Florilegium: Sydney’s Painted Garden is the exhibition of the efforts of The Florilegium Society of The Royal Botanic Gardens Sydney. ‘Contemporary paintings of plants at the Museum of Sydney’ sounded most alluring to me, so I was going! I had quite high expectations, and it quite exceeded them!
Neither an art critic nor a curatorial expert, my review uses their information, my view as a ‘plant person’, and what others were saying – ie eavesdropping.
“These really ARE very good”
I overheard from some who appeared to know their easels from their oils. They were inspecting the paintings at almost nose-touching range.
In 2005, botanical artists formed The Florilegium Society to create a collection of botanical paintings of significant living plants at the Royal Botanic Gardens Sydney. The artists involved made a bicentennial gift of the paintings to The Royal Botanic Gardens and Domain Trust, and Colleen Morris and Beverly Allen curated them for this remarkable exhibition at the Museum of Sydney.
It showcases the long tradition of botanical art and its renaissance, also demonstrating the botanical and horticultural development of The Gardens and their link to domestic gardens and public landscapes in NSW from 1816 to 2016. The Florilegium: The Royal Botanic Gardens Sydney – Celebrating 200 Years presents this major collection of contemporary botanical artworks in book form too. You can read about it in the book review HERE.
‘Sydney’s Painted Garden’ is considerably more than an exhibition of paintings. It was officially opened by Tim Entwisle, who was Director of The Gardens when The Florilegium was formed. He told the gathered creative and artistic crowd:
“The book is beautiful, but the exhibition is equally compelling. Absolutely beautiful artworks, really nicely curated and set out in such a gorgeous way in this wonderful building. It’s like a walk through the Botanic Gardens where everything is flowering and fruiting at the same time – it’s amazing! It just never happens like that, but it is happening here in these rooms.”
One critic said this Exhibition is:
“The Archibald of plants”.
Tim thought this was too apt not to quote. These are
“The greatest artists of the time painting the rock star celebrity plants”
he added. He wondered whether plants would be better ‘sitters’ than people. He thought, and I think the artists agreed, that plants in fact are more difficult subjects as they continually change across the lengthy time it takes to create the artwork.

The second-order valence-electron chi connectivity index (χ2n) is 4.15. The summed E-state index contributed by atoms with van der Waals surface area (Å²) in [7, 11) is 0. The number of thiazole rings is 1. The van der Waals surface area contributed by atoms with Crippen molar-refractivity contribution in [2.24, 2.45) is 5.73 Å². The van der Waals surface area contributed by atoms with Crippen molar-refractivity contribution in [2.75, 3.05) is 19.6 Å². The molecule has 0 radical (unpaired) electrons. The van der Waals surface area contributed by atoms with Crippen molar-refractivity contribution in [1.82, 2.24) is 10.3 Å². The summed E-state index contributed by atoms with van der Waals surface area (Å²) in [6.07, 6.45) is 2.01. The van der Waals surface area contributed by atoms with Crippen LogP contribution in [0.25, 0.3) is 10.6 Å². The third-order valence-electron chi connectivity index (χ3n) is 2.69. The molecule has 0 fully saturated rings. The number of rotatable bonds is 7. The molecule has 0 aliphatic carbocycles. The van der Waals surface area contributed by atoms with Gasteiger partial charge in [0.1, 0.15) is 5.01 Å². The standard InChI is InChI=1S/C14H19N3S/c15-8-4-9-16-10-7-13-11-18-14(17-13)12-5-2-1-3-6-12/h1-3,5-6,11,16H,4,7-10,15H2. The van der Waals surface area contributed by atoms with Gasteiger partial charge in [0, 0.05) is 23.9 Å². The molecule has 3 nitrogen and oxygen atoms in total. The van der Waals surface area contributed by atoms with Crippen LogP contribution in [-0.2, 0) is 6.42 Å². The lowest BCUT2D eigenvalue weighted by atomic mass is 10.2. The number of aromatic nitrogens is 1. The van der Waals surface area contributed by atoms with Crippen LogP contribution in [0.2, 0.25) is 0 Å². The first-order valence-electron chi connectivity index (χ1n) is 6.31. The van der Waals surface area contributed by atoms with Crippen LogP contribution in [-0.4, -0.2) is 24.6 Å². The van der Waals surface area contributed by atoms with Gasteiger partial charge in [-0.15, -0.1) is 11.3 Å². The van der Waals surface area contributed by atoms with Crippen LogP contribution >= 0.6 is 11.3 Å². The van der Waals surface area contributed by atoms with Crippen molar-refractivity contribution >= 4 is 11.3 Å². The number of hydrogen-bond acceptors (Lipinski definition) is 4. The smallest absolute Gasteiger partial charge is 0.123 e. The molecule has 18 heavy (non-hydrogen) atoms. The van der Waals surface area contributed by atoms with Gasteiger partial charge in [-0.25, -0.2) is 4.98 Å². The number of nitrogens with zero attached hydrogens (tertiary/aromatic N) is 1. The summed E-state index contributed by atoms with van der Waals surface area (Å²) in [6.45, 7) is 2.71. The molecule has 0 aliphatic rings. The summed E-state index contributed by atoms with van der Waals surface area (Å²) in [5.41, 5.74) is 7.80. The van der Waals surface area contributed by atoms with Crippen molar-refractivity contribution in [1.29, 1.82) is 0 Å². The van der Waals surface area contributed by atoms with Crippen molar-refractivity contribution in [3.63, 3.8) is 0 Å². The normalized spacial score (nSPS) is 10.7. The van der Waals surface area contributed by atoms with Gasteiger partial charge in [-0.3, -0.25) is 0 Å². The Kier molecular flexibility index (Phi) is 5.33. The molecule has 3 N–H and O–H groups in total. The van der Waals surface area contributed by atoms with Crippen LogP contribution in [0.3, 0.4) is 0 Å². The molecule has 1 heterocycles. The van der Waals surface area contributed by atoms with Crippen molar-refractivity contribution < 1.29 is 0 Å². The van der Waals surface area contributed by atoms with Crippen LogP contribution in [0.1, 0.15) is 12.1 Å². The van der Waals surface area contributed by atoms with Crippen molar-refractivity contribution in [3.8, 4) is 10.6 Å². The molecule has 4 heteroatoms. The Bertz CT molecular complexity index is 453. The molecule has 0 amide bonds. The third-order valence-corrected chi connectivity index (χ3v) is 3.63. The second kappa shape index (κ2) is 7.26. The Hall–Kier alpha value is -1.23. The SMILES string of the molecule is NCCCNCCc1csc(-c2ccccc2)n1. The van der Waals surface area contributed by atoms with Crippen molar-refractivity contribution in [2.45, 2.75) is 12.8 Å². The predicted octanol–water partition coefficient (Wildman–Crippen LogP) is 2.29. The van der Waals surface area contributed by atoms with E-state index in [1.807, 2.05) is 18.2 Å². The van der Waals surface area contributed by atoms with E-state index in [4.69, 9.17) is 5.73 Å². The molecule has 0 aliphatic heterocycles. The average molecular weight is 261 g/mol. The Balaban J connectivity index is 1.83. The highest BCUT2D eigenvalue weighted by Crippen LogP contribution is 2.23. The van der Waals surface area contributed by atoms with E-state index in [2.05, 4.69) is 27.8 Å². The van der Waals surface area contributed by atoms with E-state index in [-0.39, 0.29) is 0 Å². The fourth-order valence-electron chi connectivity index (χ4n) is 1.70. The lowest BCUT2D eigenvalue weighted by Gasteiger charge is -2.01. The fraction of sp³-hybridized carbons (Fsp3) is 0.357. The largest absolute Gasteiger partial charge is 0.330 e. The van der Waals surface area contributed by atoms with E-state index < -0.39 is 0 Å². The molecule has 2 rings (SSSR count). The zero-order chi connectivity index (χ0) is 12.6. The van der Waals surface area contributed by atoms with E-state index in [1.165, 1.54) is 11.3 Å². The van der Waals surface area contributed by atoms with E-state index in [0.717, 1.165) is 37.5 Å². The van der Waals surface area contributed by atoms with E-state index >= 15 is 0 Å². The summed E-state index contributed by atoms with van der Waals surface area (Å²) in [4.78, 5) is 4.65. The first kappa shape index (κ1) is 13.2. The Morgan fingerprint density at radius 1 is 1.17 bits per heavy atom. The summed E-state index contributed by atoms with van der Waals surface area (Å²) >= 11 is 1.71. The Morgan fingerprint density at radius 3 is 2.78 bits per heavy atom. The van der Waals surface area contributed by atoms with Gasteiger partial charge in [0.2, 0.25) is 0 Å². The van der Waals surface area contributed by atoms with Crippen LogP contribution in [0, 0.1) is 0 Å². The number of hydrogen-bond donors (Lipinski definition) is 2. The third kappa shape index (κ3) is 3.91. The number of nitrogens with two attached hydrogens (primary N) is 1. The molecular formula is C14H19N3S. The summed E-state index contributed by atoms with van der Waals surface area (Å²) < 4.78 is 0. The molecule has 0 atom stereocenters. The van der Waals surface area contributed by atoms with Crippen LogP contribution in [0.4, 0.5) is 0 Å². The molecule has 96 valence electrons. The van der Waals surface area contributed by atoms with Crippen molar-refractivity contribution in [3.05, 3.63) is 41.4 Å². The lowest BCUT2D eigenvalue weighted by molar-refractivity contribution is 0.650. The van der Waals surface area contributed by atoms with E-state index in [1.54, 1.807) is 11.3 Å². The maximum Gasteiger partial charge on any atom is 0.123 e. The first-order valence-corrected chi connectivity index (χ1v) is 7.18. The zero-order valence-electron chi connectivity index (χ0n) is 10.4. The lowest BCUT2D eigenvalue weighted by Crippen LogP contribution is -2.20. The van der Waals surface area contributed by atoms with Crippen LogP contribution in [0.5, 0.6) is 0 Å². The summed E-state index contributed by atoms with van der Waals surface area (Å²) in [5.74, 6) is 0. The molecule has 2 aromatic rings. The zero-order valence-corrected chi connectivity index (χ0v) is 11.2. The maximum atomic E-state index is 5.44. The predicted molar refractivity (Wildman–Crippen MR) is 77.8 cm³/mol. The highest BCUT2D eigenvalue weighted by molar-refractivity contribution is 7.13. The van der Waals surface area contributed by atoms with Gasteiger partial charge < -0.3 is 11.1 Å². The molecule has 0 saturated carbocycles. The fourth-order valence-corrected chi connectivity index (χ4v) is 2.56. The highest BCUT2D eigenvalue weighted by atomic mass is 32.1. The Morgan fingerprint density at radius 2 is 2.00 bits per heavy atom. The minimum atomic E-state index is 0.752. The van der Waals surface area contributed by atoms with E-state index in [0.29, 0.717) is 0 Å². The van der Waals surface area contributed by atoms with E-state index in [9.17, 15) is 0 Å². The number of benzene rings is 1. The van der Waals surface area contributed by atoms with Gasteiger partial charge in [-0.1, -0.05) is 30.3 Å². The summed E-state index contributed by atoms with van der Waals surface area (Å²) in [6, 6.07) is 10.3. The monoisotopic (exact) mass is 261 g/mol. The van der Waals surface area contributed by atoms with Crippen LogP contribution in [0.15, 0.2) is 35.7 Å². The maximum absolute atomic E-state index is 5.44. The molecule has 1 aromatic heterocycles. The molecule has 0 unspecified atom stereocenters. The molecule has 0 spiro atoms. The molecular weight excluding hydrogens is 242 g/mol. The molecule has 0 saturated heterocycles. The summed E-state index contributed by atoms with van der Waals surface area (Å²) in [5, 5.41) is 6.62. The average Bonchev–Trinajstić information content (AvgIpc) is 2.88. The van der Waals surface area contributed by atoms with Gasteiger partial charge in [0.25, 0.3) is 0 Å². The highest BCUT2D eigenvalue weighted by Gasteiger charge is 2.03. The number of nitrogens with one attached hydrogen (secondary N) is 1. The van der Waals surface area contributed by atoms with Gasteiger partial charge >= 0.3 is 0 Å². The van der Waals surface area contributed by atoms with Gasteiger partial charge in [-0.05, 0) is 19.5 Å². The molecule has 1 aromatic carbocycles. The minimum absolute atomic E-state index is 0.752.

Each plant in ‘The Gardens’ has a story which is told by the exhibition. This also invokes so many of the creative people from across the years. The book itself is chronological, while the exhibition is grouped in sections which explain the story of the Botanic Gardens. Numerous ancillary stories belong to each of the paintings, and tell of past directors of the Gardens.
Groupings of the paintings include Exploring, Experimenting and Exchanging; Gardenesque Effects; Romance of the Rainforest; Remarkable and Interesting; and Cooler Climes. Each section has an introductory summary, giving an absorbing account of that ‘groups’ area of interest in enough detail to be interesting but not too much to detract from the works themselves.
In contrast to these contemporary artworks, there is a second show on with botanical paintings from the 1890s – The Artist & The Botanical Collector: the Lost Works of Lovegrove and Bauerlen.
It features a collection of original wildflower paintings from the 1890s. This exhibition highlights the partnership of amateur artist Gertrude Lovegrove and botanical collector William Bauerlen, revealing their ambitious attempt to produce a multi-part publication called The Wild Flowers of New South Wales. Part 1 was published in 1891 as a loose-leaf folio publication, intended as the first of 25 parts. The plates were produced from original watercolours by Gertrude. Unfortunately, there were not enough subscribers, making Part 1 unique and rare. One of these copies was recently discovered amongst a Nowra collection in a Sydney Living Museum’s house.
The exhibition reveals the story and the people involved, as well as providing enlightening information about Wildflower publishing in colonial Australia.
Bauerlen (1840-1917) was a plant collector who worked for Ferdinand von Mueller and Joseph Maiden at different times and who urged the cultivation of native plants in gardens. Thousands of his herbarium specimens survive, used to described at least 70 species or subspecies, and he has 20 named after him including Eucalyptus baeuerlenii.
Gertrude Lovegrove (1859-1961) had a genteel background, having an ‘ornamental education’ that included music and drawing. A talented pianist, she also won prizes for her flower painting. It is thought her father William Lovegrove tutored her, and was also William Bauerlen’s patron.
These exhibitions are delightful, and beautifully mounted productions. If you have even a passing interest in art, plants or history, I urge you to spend two or three hours steeped in an enriching experience.
Florilegium: Sydney’s Painted Garden – Museum of Sydney 30 July to 30 October 2016.
The Artist & The Botanical Collector – Museum of Sydney 13 August to 20 November 2016.
Both exhibitions are open 10-5pm daily, entry free after museum entry: Adult $10, Concession $6, SLM members $0.